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Smallest positive value | Algebra | PRMO-2019 | Problem 13

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Try this beautiful problem from Algebra PRMO 2019 based on smallest positive value

Smallest positive value| PRMO | Problem 13

Each of the numbers \(x_1, x_2,……….x_{101}\) is \(±1\). What is the smallest positive value of \(\displaystyle\sum_{1\leq i \leq j \leq {101}} x_i x_j\) ?

  • $24$
  • $10$
  • $34$

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PRMO-2019, Problem 13

Pre College Mathematics

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\(S=\displaystyle\sum_{1\leq i \leq j \leq {101}} x_i x_j\) .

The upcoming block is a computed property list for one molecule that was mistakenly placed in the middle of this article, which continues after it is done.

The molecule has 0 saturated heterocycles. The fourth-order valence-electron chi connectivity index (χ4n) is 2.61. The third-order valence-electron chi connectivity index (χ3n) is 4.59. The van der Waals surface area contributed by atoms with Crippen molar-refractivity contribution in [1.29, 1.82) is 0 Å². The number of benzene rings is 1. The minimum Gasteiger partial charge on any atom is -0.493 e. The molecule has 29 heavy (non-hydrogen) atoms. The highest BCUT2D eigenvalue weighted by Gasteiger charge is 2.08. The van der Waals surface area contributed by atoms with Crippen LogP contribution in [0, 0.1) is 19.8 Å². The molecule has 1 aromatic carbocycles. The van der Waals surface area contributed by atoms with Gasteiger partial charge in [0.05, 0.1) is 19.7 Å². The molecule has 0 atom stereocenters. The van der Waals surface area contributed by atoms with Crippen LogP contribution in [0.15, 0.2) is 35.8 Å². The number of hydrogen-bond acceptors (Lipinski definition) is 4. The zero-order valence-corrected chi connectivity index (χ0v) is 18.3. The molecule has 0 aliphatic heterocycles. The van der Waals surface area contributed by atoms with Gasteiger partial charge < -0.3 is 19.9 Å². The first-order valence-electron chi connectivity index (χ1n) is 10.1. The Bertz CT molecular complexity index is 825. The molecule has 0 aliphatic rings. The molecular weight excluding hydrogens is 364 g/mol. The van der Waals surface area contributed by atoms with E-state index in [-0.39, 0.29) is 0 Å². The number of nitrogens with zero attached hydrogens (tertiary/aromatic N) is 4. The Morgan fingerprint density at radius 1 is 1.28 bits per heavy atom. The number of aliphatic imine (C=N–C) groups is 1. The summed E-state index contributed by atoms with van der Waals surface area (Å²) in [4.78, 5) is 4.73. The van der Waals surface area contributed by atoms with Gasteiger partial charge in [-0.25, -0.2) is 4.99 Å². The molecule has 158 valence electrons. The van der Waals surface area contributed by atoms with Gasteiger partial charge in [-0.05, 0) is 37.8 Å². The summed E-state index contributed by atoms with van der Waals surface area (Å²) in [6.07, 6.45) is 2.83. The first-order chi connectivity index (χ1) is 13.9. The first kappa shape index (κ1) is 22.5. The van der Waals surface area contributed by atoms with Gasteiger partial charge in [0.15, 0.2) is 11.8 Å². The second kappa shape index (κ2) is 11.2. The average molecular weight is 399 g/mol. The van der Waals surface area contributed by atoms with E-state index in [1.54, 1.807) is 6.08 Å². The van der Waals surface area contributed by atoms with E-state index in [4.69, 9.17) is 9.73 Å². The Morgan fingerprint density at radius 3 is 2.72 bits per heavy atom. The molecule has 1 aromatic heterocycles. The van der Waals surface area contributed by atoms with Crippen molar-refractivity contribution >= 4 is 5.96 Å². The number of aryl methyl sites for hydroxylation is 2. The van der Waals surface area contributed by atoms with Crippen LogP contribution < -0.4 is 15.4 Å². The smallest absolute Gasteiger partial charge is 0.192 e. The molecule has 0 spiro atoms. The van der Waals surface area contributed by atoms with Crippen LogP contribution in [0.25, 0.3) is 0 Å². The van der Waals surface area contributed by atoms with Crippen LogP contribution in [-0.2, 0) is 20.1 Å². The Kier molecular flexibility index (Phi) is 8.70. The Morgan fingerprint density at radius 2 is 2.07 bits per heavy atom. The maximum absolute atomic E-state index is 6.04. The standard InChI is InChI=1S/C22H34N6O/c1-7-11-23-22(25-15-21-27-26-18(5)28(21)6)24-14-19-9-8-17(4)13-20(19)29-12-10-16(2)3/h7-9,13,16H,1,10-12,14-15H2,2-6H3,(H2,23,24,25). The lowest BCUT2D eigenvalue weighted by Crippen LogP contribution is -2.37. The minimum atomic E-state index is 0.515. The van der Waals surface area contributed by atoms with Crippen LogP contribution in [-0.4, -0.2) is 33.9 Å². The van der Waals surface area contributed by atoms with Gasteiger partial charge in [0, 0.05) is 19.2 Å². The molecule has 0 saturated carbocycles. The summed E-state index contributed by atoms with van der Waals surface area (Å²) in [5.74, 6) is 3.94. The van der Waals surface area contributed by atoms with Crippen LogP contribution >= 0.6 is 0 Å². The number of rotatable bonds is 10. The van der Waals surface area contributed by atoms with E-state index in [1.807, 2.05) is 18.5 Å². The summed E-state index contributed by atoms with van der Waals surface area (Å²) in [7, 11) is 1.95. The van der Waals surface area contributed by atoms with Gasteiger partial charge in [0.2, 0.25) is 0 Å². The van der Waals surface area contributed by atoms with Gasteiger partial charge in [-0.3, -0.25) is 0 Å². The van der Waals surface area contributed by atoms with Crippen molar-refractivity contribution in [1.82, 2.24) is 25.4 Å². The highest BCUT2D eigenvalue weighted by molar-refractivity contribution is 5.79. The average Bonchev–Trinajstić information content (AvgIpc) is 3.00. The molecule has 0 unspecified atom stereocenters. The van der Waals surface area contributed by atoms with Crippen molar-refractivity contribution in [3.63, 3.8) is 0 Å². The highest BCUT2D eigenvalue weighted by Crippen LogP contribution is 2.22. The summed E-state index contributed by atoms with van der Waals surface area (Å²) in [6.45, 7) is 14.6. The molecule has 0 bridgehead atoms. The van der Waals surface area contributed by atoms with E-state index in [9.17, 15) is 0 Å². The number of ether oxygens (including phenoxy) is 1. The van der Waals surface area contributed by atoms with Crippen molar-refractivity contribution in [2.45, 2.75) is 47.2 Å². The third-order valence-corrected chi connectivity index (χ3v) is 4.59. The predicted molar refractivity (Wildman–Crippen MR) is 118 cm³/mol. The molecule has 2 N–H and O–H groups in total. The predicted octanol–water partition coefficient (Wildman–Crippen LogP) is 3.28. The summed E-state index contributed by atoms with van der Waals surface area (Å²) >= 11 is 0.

we have \((x_1+x_2+x_3+....+x_{101})^2={x_1}^2+{x_2}^2+.....+{x_{101}}^2+2S\)

\(\Rightarrow 2S\)=\((\displaystyle\sum_{i=1}^{101} {x_i})^2-\displaystyle\sum_{j=1}^{101} {x_j}^2\)

Can you now finish the problem ..........

Since we have \(x_i=\pm 1\) so \({x_i}^2=1\)

so \(2S=(\displaystyle\sum_{i=1}^{101} {x_i})^2-{101}\)

Since \(\displaystyle\sum_{i=1}^{101} {x_i}\) will be an integer

so \((\displaystyle\sum_{i=1}^{101} {x_i})^2\) will be a perfect square .

For smalll positive \(S\), \((\displaystyle\sum_{i=1}^{101} {x_i})^2\)must be smallest perfect square greater than \({101}\)

So \((\displaystyle\sum_{i=1}^{101} {x_i})^2={121}\)

\(\Rightarrow (\displaystyle\sum_{i=1}^{101} {x_i})\)=\({11}\) or \({-11}\)

Can you finish the problem........

We can verify that the desired sum can be achieved by putting \(45\) \(x_i\)’s to be –1 and \(56\) \(x_i\)’s to be \(1\) So, \(2S = 121 – 101 = 20\)

\(\Rightarrow s=10\)

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